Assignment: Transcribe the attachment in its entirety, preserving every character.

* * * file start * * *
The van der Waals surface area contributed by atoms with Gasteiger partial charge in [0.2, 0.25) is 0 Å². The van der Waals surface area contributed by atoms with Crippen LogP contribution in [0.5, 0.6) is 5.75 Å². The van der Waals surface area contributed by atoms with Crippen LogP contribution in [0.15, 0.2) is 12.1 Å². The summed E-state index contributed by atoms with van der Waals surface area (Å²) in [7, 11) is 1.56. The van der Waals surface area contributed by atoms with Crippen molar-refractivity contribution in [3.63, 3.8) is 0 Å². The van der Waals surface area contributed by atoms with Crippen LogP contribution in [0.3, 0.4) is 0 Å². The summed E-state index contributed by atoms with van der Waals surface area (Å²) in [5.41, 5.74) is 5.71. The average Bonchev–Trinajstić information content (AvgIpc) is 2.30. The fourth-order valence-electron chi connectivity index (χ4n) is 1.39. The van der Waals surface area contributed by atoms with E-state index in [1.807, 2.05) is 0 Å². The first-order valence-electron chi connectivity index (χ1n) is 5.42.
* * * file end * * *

The van der Waals surface area contributed by atoms with Gasteiger partial charge in [0.2, 0.25) is 0 Å². The van der Waals surface area contributed by atoms with Crippen LogP contribution in [0.5, 0.6) is 5.75 Å². The van der Waals surface area contributed by atoms with Crippen LogP contribution in [0.15, 0.2) is 12.1 Å². The summed E-state index contributed by atoms with van der Waals surface area (Å²) in [7, 11) is 1.56. The van der Waals surface area contributed by atoms with Crippen molar-refractivity contribution in [3.63, 3.8) is 0 Å². The van der Waals surface area contributed by atoms with Crippen LogP contribution in [0.3, 0.4) is 0 Å². The summed E-state index contributed by atoms with van der Waals surface area (Å²) in [5.41, 5.74) is 5.71. The average Bonchev–Trinajstić information content (AvgIpc) is 2.30. The fourth-order valence-electron chi connectivity index (χ4n) is 1.39. The van der Waals surface area contributed by atoms with E-state index in [1.807, 2.05) is 0 Å². The first-order valence-electron chi connectivity index (χ1n) is 5.42.